GS Class of 1992
Peter M. Athanas ’92 PhD, professor of electrical and computer engineering in the College of Engineering at Virginia Tech, has been conferred the title of professor emeritus by the Virginia Tech Board of Visitors. A member of the Virginia Tech faculty since 1992, he was the principal or coprincipal investigator on grants researching high performance reconfigurable computing and signal processing. He disclosed 10 patents and was granted four U.S. patents. He also authored or coauthored more than 150 peer reviewed journal and conference papers and two book chapters. He served on numerous proposal review panels, including review panels for the National Science Foundation. In the classroom, he taught both undergraduate and graduate courses. He directed more than 90 master’s degree and 20 PhD students and served on more than 220 master’s degree and PhD committees in total.
Christine Shin Yin ’92 MAT (see Justine Stamen Arrillaga ’92).
Justine Stamen Arrillaga had a fun gathering with Christine Shin Yin ’92 MAT visiting (from San Francisco) her sister Jodi Shin Yamamoto ’93 in Honolulu, where both Justine and Jodi live.
Constance Moore ’92 AM illustrated the children’s book Brown: The Many Shades of Love. Written by Nancy Johnson James, the narrative around skin tone and celebration of self takes on a sweet and simple guise in this story.
Ulle Viiroja Holt ’92 AM, ’00 PhD, writes: “This past August I had a first birthday party for my grandson Aeneas, who is the latest grandchild to join our family and the first baby for William Holt ’02 and his wife Melissa. His other grandparent is Dennis A. Holt ’65 and his aunt is Denise Holt ’93.
Annette Marie Colella Crowley ’92 ScM, of Foxboro, Mass.; Jan. 31. She was a senior research technologist in Dr. James Gusella’s lab, which isolated the Huntington’s disease gene and its trinucleotide repeat mutation. Additionally, she was published in numerous research publications and abstracts. She was also a senior lecturer of biology at Suffolk University, Bunker Hill Community College, and Dean College. She was actively involved in her children’s sports activities and enjoyed gardening and the Boston Red Sox. She is survived by her husband, David; a daughter; two sons; two brothers; three sisters-in-law; and several nieces and nephews.
William T. Moynihan ’62 PhD, of Storrs, Conn.; Mar. 28. After serving in the U.S. Marine Corps and graduating from St. Bonaventure University, he was employed as a journalist. In 1955 he began his teaching career at Connecticut’s Killingly High School, where he gained the nickname “Wild Bill.” At the same time, he began working toward his Brown PhD, while also teaching summer school classes at UConn. In 1961, he was hired as an English professor at UConn and in 1967, he was elected chair of the English department and served as department head for 20 years. He authored a book on the poetry of Dylan Thomas, and co-authored several writing textbooks. He was awarded a Fulbright Fellowship to teach in Bergen, Norway, in 1969, then taught in Paris, France, and London on academic exchanges, all while leading the department. After stepping down as department head, he began a second career as a playwright in the 1980s, writing more than nine plays, including More Than a Man, about Haitian revolutionary Toussaint L’Ouverture, which was a finalist in both the CBS/Chicago Theater Project playwriting competition and the Sergel Drama Prize from the University of Chicago Court Theater competition in 1985. He is survived by seven children and their spouses, and 19 grandchildren.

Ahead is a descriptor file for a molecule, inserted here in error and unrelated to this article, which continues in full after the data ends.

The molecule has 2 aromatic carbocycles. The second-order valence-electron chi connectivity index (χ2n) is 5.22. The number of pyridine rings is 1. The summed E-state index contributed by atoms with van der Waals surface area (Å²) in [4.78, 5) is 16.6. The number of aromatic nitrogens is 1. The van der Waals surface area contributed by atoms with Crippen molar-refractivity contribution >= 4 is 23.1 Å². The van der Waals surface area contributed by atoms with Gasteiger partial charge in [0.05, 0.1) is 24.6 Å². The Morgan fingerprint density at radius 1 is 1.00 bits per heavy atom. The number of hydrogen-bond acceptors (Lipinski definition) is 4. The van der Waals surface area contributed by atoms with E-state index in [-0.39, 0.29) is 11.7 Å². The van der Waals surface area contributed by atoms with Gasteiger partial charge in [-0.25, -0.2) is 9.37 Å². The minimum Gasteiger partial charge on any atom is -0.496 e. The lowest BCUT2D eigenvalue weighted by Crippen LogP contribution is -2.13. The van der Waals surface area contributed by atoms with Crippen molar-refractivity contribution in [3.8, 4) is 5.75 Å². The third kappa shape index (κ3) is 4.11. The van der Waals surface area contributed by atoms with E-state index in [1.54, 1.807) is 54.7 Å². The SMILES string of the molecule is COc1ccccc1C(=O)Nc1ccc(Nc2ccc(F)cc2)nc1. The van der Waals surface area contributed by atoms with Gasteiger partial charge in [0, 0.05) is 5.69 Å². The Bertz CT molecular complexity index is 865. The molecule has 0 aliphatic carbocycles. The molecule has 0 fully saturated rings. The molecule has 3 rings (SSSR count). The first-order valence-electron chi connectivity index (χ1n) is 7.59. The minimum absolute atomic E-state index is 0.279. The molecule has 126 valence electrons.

Ned Stuckey-French ’92 AM, of Tallahassee, Fla.; June 28. He was an associate professor at Florida State University. He is survived by his wife Elizabeth; two daughters; two sisters; and a brother.
Joseph J. Basile ’90 AM, ’92 PhD, of Baltimore; June 15, from a brain tumor. He had been a professor of art history at the Maryland Institute College of Art since 1994 and served as associate dean of liberal arts. He was an associate director of the Brown excavations of the Petra Great Temple in Jordan and he also excavated sites in Greece and Italy. He enjoyed cooking, traveling, visiting museums, and rooting for New York sports teams. He is survived by his wife, Monica; two children; his mother; a brother and sister-in-law; and nieces and a nephew.